Meeting the Challenge of Childhood Obesity

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When talking about obesity, people can easily lapse into judgmental terms that place the blame on the overweight person...

When talking about obesity, people can easily lapse into judgmental terms that place the blame on the overweight person. But who's responsible for the widespread and growing problem of childhood obesity? More importantly, how can we stop it?

There are a myriad of systemic factors that contribute to the epidemic, from land use policy to the accessibility of fresh healthful foods in many small communities. The current economic downturn raises the day-to-day stress in many households, and increases the need for churches and other institutions to support parents and families in instilling healthy habits in their kids that will last a lifetime.

Photo (c) Salisbury, NC, Parks and Recreation DepartmentThe Robert Wood Johnson Foundation has just launched a $33 million program to curb childhood obesity. RWJF is funding initiatives in 50 communities across the country. Two of the grant sites are in North Carolina: Moore-Montgomery County and Nash-Edgecombe County. An additional Tar Heel connection is that the nationwide project is coordinated from the Gillings School of Global Public Health at UNC-Chapel Hill.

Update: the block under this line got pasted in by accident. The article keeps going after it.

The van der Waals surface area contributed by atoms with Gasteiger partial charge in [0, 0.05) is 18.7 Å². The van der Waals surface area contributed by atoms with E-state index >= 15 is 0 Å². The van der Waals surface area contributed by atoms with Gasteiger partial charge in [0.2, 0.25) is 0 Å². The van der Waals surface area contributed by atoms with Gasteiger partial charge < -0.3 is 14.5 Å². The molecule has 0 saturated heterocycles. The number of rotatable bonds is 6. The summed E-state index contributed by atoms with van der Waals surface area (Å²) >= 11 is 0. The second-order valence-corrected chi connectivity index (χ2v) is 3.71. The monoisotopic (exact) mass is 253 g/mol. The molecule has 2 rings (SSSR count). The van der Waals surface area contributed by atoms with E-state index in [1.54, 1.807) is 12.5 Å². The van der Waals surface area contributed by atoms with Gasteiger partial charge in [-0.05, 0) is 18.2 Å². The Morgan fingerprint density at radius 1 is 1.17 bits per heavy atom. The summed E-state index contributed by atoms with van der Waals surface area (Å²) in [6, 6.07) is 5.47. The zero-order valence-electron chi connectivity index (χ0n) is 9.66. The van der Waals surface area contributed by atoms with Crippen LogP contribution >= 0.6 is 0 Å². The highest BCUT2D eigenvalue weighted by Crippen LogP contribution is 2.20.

A major focus of the Nash-Edgecombe project is ensuring that preschools serve healthy food and provide plenty of time for energetic play. “With so many single parents working long hours or overnight shifts, many of our children end up eating two meals a day while at child care. We have to work with both the parent and the provider to have a real impact," said Henrietta Zalkind, executive director of the Down East Partnership for Children.

The Moore-Montgomery project is looking at aspects of the built environment in an attempt to increase walkability and "comprehensive connectivity." Both projects also will promote farmers' markets and community gardens, with the aim of improving families' diets while advancing the local economy.

It's good to see resources, vision, and innovation being brought to bear at the community level. With so many churches operating at the center of our communities, are there additional steps we can take to help our support local families in this effort?

Shalom y'all,

John James, M.A.
Research Coordinator
Clergy Health Initiative

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